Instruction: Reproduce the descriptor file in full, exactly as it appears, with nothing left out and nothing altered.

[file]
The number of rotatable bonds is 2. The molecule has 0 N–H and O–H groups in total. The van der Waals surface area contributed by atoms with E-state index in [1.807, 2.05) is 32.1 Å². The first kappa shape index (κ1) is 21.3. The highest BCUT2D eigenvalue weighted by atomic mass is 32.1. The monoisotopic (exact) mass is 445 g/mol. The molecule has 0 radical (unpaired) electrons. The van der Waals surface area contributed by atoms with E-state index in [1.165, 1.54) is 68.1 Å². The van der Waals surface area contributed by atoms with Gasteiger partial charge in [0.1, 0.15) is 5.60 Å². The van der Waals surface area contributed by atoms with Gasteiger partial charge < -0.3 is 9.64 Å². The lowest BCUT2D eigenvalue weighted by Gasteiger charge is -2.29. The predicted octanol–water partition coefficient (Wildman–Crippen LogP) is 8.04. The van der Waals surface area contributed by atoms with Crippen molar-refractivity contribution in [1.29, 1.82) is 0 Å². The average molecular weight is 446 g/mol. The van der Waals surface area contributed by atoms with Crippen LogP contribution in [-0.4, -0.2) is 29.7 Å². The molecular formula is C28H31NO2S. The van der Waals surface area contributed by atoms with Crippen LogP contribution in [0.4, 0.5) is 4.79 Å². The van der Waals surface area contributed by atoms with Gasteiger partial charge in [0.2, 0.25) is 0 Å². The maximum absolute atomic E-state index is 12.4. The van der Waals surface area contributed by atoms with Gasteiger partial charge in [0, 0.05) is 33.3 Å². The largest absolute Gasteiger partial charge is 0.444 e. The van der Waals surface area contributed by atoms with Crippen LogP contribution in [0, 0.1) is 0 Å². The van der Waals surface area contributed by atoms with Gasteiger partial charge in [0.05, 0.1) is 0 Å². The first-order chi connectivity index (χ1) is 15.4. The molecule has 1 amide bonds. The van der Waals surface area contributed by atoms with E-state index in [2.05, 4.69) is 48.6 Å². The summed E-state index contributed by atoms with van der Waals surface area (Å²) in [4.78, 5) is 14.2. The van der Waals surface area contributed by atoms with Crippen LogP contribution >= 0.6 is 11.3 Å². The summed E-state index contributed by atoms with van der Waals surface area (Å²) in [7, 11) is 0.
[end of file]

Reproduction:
The number of rotatable bonds is 2. The molecule has 0 N–H and O–H groups in total. The van der Waals surface area contributed by atoms with E-state index in [1.807, 2.05) is 32.1 Å². The first kappa shape index (κ1) is 21.3. The highest BCUT2D eigenvalue weighted by atomic mass is 32.1. The monoisotopic (exact) mass is 445 g/mol. The molecule has 0 radical (unpaired) electrons. The van der Waals surface area contributed by atoms with E-state index in [1.165, 1.54) is 68.1 Å². The van der Waals surface area contributed by atoms with Gasteiger partial charge in [0.1, 0.15) is 5.60 Å². The van der Waals surface area contributed by atoms with Gasteiger partial charge < -0.3 is 9.64 Å². The lowest BCUT2D eigenvalue weighted by Gasteiger charge is -2.29. The predicted octanol–water partition coefficient (Wildman–Crippen LogP) is 8.04. The van der Waals surface area contributed by atoms with Crippen molar-refractivity contribution in [1.29, 1.82) is 0 Å². The average molecular weight is 446 g/mol. The van der Waals surface area contributed by atoms with Crippen LogP contribution in [-0.4, -0.2) is 29.7 Å². The molecular formula is C28H31NO2S. The van der Waals surface area contributed by atoms with Crippen LogP contribution in [0.4, 0.5) is 4.79 Å². The van der Waals surface area contributed by atoms with Gasteiger partial charge in [0.2, 0.25) is 0 Å². The maximum absolute atomic E-state index is 12.4. The van der Waals surface area contributed by atoms with Gasteiger partial charge in [0, 0.05) is 33.3 Å². The largest absolute Gasteiger partial charge is 0.444 e. The van der Waals surface area contributed by atoms with Crippen LogP contribution in [0, 0.1) is 0 Å². The van der Waals surface area contributed by atoms with Gasteiger partial charge in [0.05, 0.1) is 0 Å². The first-order chi connectivity index (χ1) is 15.4. The molecule has 1 amide bonds. The van der Waals surface area contributed by atoms with E-state index in [2.05, 4.69) is 48.6 Å². The summed E-state index contributed by atoms with van der Waals surface area (Å²) in [4.78, 5) is 14.2. The van der Waals surface area contributed by atoms with Crippen LogP contribution >= 0.6 is 11.3 Å². The summed E-state index contributed by atoms with van der Waals surface area (Å²) in [7, 11) is 0.